The trial of the child custody case between 46-year-old Angelina Jolie and 57-year-old Brad Pitt already claims to be the longest and most bitter star dispute.
Last week, Jolie won and secured the removal of Judge John Uderkirk, who was leading their case. The California Court of Appeals ruled, finding that the judge failed in his ethical duty by hiding his current cases, which involved Pitt's lawyers. Uderkirk himself previously claimed that the "Maleficent" star clearly failed to prove any bias on his part.
But it seems that it is not worth expecting that with this victory of Angelina, the proceedings will stop. The situation was commented on by the well-known lawyer Mark Vincent Kaplan, who represented such celebrities as Kevin Federline, Charlie Sheen and Paula Abdul, to the Us Weekly publication.
According to an influential Hollywood lawyer, Jolie and Pitt have already spent "hundreds of thousands of dollars, if not millions" on litigation. And these expenses can only increase if they start over. And such a development of events cannot be excluded.
There is nothing more expensive than disputed custody. I am sure that both can afford to continue litigation, which is not a reason for this, but probably spending will not be an important factor for each of them, given their wealth,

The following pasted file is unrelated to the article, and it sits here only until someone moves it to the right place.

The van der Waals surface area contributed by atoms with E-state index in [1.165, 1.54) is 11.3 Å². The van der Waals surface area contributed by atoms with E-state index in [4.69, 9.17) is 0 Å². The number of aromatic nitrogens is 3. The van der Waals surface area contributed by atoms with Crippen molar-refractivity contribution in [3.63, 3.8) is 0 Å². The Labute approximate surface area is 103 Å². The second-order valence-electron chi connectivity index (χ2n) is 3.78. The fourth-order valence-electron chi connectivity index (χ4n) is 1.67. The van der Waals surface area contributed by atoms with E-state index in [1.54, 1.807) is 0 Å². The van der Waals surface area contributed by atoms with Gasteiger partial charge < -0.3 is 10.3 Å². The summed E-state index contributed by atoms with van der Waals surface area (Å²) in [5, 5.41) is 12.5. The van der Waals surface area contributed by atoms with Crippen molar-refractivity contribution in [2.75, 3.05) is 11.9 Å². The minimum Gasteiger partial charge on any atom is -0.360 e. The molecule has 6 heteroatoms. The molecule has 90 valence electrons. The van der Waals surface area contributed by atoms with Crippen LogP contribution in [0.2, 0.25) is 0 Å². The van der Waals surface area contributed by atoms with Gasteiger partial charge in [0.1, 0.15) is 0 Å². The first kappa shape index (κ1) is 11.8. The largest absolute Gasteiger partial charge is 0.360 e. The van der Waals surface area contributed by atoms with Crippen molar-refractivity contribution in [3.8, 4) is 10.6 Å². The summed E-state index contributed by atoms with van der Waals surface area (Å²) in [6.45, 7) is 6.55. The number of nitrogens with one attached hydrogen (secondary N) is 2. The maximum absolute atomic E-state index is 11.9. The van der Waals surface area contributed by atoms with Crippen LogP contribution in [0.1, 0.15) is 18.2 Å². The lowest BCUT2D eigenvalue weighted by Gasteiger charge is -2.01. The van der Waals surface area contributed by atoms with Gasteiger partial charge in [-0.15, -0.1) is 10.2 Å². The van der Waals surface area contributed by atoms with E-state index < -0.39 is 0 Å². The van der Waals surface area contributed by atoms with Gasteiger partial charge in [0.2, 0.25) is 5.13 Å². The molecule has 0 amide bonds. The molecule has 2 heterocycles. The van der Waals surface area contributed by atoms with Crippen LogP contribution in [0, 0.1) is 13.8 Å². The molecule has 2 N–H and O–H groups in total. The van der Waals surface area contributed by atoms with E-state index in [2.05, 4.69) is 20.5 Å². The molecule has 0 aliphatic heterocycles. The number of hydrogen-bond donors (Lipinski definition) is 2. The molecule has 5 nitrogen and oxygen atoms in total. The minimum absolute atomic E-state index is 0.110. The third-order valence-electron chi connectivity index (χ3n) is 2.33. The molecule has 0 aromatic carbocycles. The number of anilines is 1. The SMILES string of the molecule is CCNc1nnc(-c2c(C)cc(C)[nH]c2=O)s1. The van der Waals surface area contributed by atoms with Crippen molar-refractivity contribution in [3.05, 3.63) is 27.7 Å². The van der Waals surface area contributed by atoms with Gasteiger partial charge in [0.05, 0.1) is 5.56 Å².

- the lawyer said.
The court's decision means that the current guardianship order can be canceled, and the trial will begin anew.
In May, Uderkirk granted Pitt the right to joint custody of their children: 19-year-old Maddox, 17-year-old Pax, 16-year-old Zahara, 15-year-old Shiloh and 13-year-old twins Knox and Vivienne. However, Kaplan admits that such a development is not an instant victory for Angelina.
She still has an uphill battle ahead of her,
- the expert on legal issues believes.
Kaplan's assumption is confirmed by the reaction of Pitt and his lawyers to the removal of the judge — this event did not shock them at all.
The decision of the Court of Appeal was based on a technical procedural issue. The facts have not changed. There is a huge amount of factual evidence that allowed the judge and many experts who testified to come to a clear conclusion about what is in the best interests of children. We will continue to do what is legally necessary and act on the basis of detailed conclusions about what is best for children,
- Pitt's representative said earlier.